Review: Globalization & Voices from Indian Practitioners

Globalization & Voices from Indian Practitioners
Edited by Dr. Amna Mirza (Shipra Publications, 2013) pp 170.
Reviewed by Divya James

globalization-amna-mirzaThe term “globalization” can be traced back to 1960s, when Marshall McLuhan foresaw that electronic dependence was creating a new form of social life, captured by the term “global village.” With the demise of the Soviet Union and end of  the Cold War, international reality also had a different trajectory of contextual forces.

What has been the driving force for the human history is the ability of the human condition to alter according to suit ones hope. The webs have always channeled and co-ordinated every human action which has changed its nature to a plural tenor in present times.

Contemporary globalization has led to major reconfiguration of social geography which has affected all social structures. It has generated interplay of continuity and change, with change within their continuity and not deeper transformations being the guiding panorama.

It challenges the nation states by its supra-national forces. It is driven by international trade and finance, facilitated by communication and technology, accompanied by de-territorialisation with the space-time compression.

If at one point there are tensions in coping with its adversary effects, there are also new prospects and occasions of growth. Globalization & Voices from Indian Practitioners editor Dr. Amna Mirza presents a view to respond and react to the intellectual earnestness to know where have we come from and where are we heading.

Ashok Tanwar narrates that modern politics has to face various dynamic issues. The focus now has to be diverted towards balanced growth and need to strike equity in policy outlines which requires piecemeal change towards social engineering.

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Contributing authors at book launch, courtesy of Divya James.

From the administrative point of view, S. M. Khan argues that when we perceive of quick communications, better connectivity, faster people to people contact, one can draw an inference that living in isolation today is no longer an option. The era of globalization is changing world politics that even smaller nations can exercise their say in big international matters. The grassroots are no more a passive recipient of policies from above, but have an active say in giving inputs.

Sandeep Jajodia adds that the changing business environment context provides challenges as well as opportunities for the various managerial functions, which asks for changes in the traditional collective approach of human resources. Seema Kaushal elaborates that diversity is becoming the key ingredient of our global lives and workforce, and the education for future has to sensitize us towards this change.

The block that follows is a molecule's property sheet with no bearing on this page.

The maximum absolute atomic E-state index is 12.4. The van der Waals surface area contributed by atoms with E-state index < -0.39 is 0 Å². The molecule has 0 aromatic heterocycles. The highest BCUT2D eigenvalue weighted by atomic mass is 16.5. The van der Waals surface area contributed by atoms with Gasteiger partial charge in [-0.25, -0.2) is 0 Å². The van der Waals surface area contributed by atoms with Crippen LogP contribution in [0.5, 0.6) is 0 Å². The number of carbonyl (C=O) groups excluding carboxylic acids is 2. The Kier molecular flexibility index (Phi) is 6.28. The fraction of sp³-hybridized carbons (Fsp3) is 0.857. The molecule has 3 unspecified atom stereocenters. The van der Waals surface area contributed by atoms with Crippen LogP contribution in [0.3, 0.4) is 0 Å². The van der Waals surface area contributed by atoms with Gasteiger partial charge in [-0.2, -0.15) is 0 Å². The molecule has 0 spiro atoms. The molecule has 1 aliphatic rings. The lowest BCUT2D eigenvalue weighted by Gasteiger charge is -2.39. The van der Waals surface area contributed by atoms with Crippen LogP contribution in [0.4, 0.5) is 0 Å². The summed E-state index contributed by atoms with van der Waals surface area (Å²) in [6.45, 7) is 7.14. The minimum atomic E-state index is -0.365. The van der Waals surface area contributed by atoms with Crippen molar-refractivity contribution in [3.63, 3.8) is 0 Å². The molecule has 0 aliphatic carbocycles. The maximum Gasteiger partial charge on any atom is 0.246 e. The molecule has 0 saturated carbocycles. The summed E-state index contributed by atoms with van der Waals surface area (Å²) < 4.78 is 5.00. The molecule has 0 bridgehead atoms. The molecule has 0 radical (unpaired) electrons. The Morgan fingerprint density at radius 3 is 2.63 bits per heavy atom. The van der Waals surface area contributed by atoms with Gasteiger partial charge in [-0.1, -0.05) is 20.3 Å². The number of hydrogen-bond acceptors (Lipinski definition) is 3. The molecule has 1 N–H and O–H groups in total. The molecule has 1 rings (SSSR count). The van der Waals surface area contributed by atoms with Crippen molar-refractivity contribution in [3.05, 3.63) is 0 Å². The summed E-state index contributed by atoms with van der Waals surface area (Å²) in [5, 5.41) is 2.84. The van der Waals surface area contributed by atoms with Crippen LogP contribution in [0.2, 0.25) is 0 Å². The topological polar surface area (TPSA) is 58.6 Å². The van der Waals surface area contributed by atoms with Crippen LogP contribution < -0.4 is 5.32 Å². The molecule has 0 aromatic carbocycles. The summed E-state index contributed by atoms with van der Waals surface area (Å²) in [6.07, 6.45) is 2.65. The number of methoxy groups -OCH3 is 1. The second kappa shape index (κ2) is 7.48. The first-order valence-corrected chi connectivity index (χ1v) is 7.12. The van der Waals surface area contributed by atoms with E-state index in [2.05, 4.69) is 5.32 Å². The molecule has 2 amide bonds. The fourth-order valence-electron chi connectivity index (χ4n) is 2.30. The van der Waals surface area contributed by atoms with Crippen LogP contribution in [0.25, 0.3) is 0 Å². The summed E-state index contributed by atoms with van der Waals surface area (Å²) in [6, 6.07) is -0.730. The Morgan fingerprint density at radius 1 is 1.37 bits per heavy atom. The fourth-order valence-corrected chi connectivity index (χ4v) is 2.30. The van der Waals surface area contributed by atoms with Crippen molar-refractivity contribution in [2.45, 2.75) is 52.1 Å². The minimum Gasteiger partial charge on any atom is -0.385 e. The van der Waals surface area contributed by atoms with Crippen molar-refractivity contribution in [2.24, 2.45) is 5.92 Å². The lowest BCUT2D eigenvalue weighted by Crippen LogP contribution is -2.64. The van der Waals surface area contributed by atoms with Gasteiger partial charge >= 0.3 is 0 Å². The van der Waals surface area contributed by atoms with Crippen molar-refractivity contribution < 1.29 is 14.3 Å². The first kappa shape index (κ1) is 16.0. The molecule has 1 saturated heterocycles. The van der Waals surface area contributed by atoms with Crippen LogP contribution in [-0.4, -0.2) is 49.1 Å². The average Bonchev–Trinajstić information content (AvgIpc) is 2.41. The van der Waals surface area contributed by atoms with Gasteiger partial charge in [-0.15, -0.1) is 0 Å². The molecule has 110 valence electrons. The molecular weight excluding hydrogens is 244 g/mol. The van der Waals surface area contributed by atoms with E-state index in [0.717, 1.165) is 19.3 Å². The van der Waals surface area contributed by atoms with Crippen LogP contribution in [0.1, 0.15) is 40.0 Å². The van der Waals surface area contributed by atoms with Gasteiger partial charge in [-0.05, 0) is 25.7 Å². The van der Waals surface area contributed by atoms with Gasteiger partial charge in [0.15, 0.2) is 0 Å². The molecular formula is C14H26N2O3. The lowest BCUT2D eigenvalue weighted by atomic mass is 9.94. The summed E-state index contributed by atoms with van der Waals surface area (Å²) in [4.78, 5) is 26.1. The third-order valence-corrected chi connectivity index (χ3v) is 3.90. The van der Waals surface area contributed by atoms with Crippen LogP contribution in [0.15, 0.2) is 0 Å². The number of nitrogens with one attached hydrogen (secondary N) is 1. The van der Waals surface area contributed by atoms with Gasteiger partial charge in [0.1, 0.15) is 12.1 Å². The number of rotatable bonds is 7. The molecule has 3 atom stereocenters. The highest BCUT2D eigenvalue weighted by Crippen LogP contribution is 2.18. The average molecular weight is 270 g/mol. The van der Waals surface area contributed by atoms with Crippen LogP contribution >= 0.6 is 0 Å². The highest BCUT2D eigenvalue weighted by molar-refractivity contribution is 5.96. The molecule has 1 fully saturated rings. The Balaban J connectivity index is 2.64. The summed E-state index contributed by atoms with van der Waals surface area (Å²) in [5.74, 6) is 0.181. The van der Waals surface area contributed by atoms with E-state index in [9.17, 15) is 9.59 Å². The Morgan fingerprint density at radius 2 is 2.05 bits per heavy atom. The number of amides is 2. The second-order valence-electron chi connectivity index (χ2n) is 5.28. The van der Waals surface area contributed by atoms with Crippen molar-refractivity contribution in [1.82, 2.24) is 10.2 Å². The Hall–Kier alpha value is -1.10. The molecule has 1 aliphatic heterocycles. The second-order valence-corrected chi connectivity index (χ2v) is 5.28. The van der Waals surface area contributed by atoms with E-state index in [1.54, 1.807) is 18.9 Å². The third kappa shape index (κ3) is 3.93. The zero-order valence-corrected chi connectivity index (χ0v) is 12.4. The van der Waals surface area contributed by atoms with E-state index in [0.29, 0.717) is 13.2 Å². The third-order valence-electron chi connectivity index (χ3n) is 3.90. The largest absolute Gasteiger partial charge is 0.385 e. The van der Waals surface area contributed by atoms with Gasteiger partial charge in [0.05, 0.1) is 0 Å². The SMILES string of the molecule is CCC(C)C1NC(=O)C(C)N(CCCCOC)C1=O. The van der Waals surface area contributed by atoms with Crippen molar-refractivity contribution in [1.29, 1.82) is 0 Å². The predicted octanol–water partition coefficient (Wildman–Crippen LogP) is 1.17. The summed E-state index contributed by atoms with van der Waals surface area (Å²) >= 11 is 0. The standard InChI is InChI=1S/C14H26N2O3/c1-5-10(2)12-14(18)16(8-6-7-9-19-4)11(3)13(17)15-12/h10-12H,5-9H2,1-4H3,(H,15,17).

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Rachna Sharma takes the debate forward by arguing for the need for a holistic perspective, where hospitality and tourism is the most dynamic catalyst for tomorrow’s ever-changing lifestyle based on the ethos of demographic changes, climate and sustainability.

Regarding the notion of the withdrawal of the State and rise of non-government agencies, Shilpa Sonal says that  private public partnerships for non-profits is the only way to cross the threshold of red tape and bureaucratic dismissals.

Dr. Sujay Shad points to the irony inherent in this process that we are physically short of hospital beds for the local population. Is it proper for us to pass our healthcare abroad and seek rich dividends? If we are no longer a service and use the euphemism of an industry then profiteering from healthcare globalization is unquestionably acceptable.

Archana Bahl Sapra discusses the global art realm. The opening up of the economy, all pervasive impact of information technology, melting down of barriers and ease of travel have changed the face of the land and its arts scape. It has not only opened up the horizon but also facilitated an interface between the local and global, helping Indian art develop as an eclectic mix of the old and the new with a high level of sophistication.

Vedabhyas Kundu holds that media literacy in the global realm shall bode well for development of creative, communicative, semiotic, cultural and operative skills.

Simar Suri and Supreet Gill Sidhu offer their critical inputs by pointing that as India integrates itself with the global economy, the inadequacy of the legal system has become more glaring in terms of archaic laws prevalent for dynamic times.

Furthermore, as globalization weakens national boundaries and lures humankind with revenue and a development yardstick, Cyriac Kodath gives a first person and real life experience of the movement where the fishing villages of Vizhinjam, Adimalathura and Poovar are in permanent risk of supposed development. He narrates how the local forces have decided to cast a voice against uprooting by global dogmas.

Thus, Globalization & Voices from Indian Practitioners meticulously presents a broad canvas in its writings. It is remarkable to see how a practitioner of a discipline makes an attempt to test its experience against the academic vision. Such a dialogue is essential to comprehend the real test and endurance of an ever-changing, perplexing phenomena & process like globalization.

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Dr. Amna Mirza, courtesy of Divya James

Divya James is a social activist, freelance photgrapher and journalism graduate from New Delhi. Read other articles by Divya.